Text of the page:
Date: Friday, May 7, 2021
Source: Supply Chain Dive
- Expedited shipping costs to improve delivery times, along with the expected reverse-logistics costs of Peloton's recalls on treadmills, are chipping away at the fitness company's margins.
- Peloton added $15 million in expedited shipping expenses to its plan for the next quarter, "in part due to the Suez Canal blockage," CFO Jill Woodworth said on the company's Thursday earnings call. Peloton announced plans in its previous earnings call to spend $100 million to speed delivery, including the use of airfreight and expedited ocean.
- Two recalls were issued: one because touchscreens can fall and cause injury, another after more than 70 incidents were reported of adults, children or pets pulled underneath the rear of the treadmill. "As part of the recall, we will incur logistics costs to pick up return treads and [Tread+]," Woodworth said. The recalls and other associated costs are expected to decrease margins by 900 basis points this quarter.
Nearly every company selling a product has reported freight or logistics headwinds in this earnings cycle. The supply chain challenges are magnified for Peloton, as a producer of big and bulky items. And the recent recalls on treadmills will add to its logistics expenses.
Peloton's $100 million spend to expedite delivery did pay off. Wait times for its original bike have returned to pre-pandemic levels of one to three weeks, and Bike+ wait times are also shortening, Woodworth said.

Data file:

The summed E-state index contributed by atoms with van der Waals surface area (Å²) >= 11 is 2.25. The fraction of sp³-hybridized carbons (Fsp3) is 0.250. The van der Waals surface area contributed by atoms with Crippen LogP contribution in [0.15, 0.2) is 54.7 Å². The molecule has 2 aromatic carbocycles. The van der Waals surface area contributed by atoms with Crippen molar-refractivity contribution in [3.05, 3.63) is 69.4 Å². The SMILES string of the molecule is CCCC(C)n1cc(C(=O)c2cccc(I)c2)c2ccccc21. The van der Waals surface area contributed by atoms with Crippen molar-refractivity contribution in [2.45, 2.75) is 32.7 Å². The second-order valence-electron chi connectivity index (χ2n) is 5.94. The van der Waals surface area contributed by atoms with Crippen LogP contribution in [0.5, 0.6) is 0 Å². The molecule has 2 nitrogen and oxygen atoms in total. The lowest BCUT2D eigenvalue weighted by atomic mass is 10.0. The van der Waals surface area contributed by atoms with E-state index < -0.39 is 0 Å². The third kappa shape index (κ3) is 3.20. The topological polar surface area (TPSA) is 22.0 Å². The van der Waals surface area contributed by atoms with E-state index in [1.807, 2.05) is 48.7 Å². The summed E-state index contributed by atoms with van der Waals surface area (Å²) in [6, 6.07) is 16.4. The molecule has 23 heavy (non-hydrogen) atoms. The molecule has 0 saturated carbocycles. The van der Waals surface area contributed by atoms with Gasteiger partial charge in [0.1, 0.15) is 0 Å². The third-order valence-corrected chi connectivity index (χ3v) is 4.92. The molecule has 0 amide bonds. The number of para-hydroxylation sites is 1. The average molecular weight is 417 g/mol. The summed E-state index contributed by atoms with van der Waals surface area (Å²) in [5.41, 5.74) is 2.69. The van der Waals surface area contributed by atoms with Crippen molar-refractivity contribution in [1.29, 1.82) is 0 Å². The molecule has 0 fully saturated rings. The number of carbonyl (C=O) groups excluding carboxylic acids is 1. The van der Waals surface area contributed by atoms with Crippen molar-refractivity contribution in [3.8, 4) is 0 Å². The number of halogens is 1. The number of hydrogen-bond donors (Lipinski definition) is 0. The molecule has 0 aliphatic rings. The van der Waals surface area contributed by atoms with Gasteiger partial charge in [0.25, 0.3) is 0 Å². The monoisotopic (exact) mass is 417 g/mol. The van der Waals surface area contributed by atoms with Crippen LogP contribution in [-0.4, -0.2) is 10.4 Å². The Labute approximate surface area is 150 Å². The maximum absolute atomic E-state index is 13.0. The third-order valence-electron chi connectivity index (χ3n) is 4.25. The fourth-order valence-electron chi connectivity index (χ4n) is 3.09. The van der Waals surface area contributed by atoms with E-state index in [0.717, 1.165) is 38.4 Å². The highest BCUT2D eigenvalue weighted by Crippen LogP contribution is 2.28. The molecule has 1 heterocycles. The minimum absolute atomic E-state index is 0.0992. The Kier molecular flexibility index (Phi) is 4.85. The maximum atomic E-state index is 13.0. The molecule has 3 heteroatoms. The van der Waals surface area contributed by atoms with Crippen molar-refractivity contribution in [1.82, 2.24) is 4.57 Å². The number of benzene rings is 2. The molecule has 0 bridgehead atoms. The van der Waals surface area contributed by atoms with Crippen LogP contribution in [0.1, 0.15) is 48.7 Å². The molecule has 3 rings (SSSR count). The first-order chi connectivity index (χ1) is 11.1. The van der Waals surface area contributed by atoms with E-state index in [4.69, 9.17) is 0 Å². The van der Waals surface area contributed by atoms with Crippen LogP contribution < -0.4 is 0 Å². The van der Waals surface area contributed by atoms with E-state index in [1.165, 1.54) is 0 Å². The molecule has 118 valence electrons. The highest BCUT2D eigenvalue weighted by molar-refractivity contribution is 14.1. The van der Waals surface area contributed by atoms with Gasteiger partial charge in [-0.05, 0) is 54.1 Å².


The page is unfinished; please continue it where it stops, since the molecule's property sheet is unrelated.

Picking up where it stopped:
Expedited shipping also allowed Peloton to deliver more products and reduce its inventory backlog, which resulted in revenue exceeding forecasts for the company's connected fitness segment. The segment's revenue was up 140% YoY. But margins declined 1,593 basis points, in part because of shipping expenses.
Woodworth said Peloton will put another $15 million into expedited shipping in its Q4 (April 1 to June 30) partially because of the vessel that became lodged in the Suez Canal, although she did not elaborate on the extent to which Peloton was affected by the blockage. Many of Peloton's products are manufactured in Taiwan, indicating container shipments more likely traverse the Transpacific to West Coast ports rather than via the Suez.
In February, Peloton executives said West Coast port congestion was impeding their ability to deliver on time. Thursday, Woodworth described port congestion issues as "acute."
Shipping expenses should begin to come down for Peloton as it clears its backlog. "We do not anticipate meaningful expedited shipping expenses in fiscal '22," Woodworth said. Plus, the company completed its acquisition of Precor and will begin to manufacturer products in the U.S. in the second half of the calendar year, further cutting transportation costs.
The next big cost on the logistics frontier for Peloton will be related to its recalls of treadmills. In a filing with the Securities and Exchange Commission, Peloton named recall-related costs including "the cost to move the Tread+ for those that elect that option." Big and bulky last-mile deliveries are costly to begin with; the reverse logistics are no different.
Peloton mostly relies on third parties to execute last-mile deliveries and will have to employ the help of its partners to move recalled treadmills out of consumer homes, if the consumer elects for a return.
"If any of these independent contractors, or the last mile partner as a whole, do not perform their obligations or meet the expectations of us or our Members, our reputation and business could suffer," Peloton said as a risk factor in its filing.